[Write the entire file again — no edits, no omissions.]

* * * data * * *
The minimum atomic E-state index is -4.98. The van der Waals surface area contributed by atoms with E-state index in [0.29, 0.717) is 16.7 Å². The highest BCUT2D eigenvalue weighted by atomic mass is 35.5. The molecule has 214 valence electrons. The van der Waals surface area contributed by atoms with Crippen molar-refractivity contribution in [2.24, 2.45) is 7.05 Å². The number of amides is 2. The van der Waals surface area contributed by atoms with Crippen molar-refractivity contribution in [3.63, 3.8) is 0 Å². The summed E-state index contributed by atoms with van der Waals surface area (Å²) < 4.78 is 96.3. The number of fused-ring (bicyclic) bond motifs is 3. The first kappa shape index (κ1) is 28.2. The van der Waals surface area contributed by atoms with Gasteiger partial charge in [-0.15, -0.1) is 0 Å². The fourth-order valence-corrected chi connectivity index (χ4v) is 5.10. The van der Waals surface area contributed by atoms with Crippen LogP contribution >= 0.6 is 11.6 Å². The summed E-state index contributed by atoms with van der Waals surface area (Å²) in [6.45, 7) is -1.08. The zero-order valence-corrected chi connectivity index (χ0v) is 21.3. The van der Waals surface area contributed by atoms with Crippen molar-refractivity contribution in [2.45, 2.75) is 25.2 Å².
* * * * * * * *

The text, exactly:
The minimum atomic E-state index is -4.98. The van der Waals surface area contributed by atoms with E-state index in [0.29, 0.717) is 16.7 Å². The highest BCUT2D eigenvalue weighted by atomic mass is 35.5. The molecule has 214 valence electrons. The van der Waals surface area contributed by atoms with Crippen molar-refractivity contribution in [2.24, 2.45) is 7.05 Å². The number of amides is 2. The van der Waals surface area contributed by atoms with Crippen molar-refractivity contribution in [3.63, 3.8) is 0 Å². The summed E-state index contributed by atoms with van der Waals surface area (Å²) < 4.78 is 96.3. The number of fused-ring (bicyclic) bond motifs is 3. The first kappa shape index (κ1) is 28.2. The van der Waals surface area contributed by atoms with Gasteiger partial charge in [-0.15, -0.1) is 0 Å². The fourth-order valence-corrected chi connectivity index (χ4v) is 5.10. The van der Waals surface area contributed by atoms with Crippen LogP contribution >= 0.6 is 11.6 Å². The summed E-state index contributed by atoms with van der Waals surface area (Å²) in [6.45, 7) is -1.08. The zero-order valence-corrected chi connectivity index (χ0v) is 21.3. The van der Waals surface area contributed by atoms with Crippen molar-refractivity contribution in [2.45, 2.75) is 25.2 Å².